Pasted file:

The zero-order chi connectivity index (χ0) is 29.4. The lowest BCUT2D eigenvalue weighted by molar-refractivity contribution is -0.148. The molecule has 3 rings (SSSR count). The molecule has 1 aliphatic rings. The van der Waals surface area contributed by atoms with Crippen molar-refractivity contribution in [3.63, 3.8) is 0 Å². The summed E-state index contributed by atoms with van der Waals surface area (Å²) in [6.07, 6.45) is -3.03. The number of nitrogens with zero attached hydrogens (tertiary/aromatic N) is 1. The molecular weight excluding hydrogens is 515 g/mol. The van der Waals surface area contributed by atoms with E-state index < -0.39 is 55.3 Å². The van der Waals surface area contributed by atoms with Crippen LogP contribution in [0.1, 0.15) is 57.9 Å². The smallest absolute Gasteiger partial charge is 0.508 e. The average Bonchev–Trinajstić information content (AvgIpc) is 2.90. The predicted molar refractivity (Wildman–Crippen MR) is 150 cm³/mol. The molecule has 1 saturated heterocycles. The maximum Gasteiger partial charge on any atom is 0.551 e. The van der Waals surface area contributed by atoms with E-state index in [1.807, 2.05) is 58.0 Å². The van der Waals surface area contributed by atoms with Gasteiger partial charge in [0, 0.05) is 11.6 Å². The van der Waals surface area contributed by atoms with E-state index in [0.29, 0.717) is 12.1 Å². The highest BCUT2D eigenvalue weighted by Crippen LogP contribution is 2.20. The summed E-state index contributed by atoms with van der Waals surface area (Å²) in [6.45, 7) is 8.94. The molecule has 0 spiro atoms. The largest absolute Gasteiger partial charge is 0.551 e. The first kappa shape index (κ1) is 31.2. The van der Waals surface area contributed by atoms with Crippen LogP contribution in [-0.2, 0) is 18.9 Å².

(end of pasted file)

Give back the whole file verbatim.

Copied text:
The zero-order chi connectivity index (χ0) is 29.4. The lowest BCUT2D eigenvalue weighted by molar-refractivity contribution is -0.148. The molecule has 3 rings (SSSR count). The molecule has 1 aliphatic rings. The van der Waals surface area contributed by atoms with Crippen molar-refractivity contribution in [3.63, 3.8) is 0 Å². The summed E-state index contributed by atoms with van der Waals surface area (Å²) in [6.07, 6.45) is -3.03. The number of nitrogens with zero attached hydrogens (tertiary/aromatic N) is 1. The molecular weight excluding hydrogens is 515 g/mol. The van der Waals surface area contributed by atoms with E-state index < -0.39 is 55.3 Å². The van der Waals surface area contributed by atoms with Crippen LogP contribution in [0.1, 0.15) is 57.9 Å². The smallest absolute Gasteiger partial charge is 0.508 e. The average Bonchev–Trinajstić information content (AvgIpc) is 2.90. The predicted molar refractivity (Wildman–Crippen MR) is 150 cm³/mol. The molecule has 1 saturated heterocycles. The maximum Gasteiger partial charge on any atom is 0.551 e. The van der Waals surface area contributed by atoms with E-state index in [1.807, 2.05) is 58.0 Å². The van der Waals surface area contributed by atoms with Gasteiger partial charge in [0, 0.05) is 11.6 Å². The van der Waals surface area contributed by atoms with E-state index in [0.29, 0.717) is 12.1 Å². The highest BCUT2D eigenvalue weighted by Crippen LogP contribution is 2.20. The summed E-state index contributed by atoms with van der Waals surface area (Å²) in [6.45, 7) is 8.94. The molecule has 0 spiro atoms. The largest absolute Gasteiger partial charge is 0.551 e. The first kappa shape index (κ1) is 31.2. The van der Waals surface area contributed by atoms with Crippen LogP contribution in [-0.2, 0) is 18.9 Å².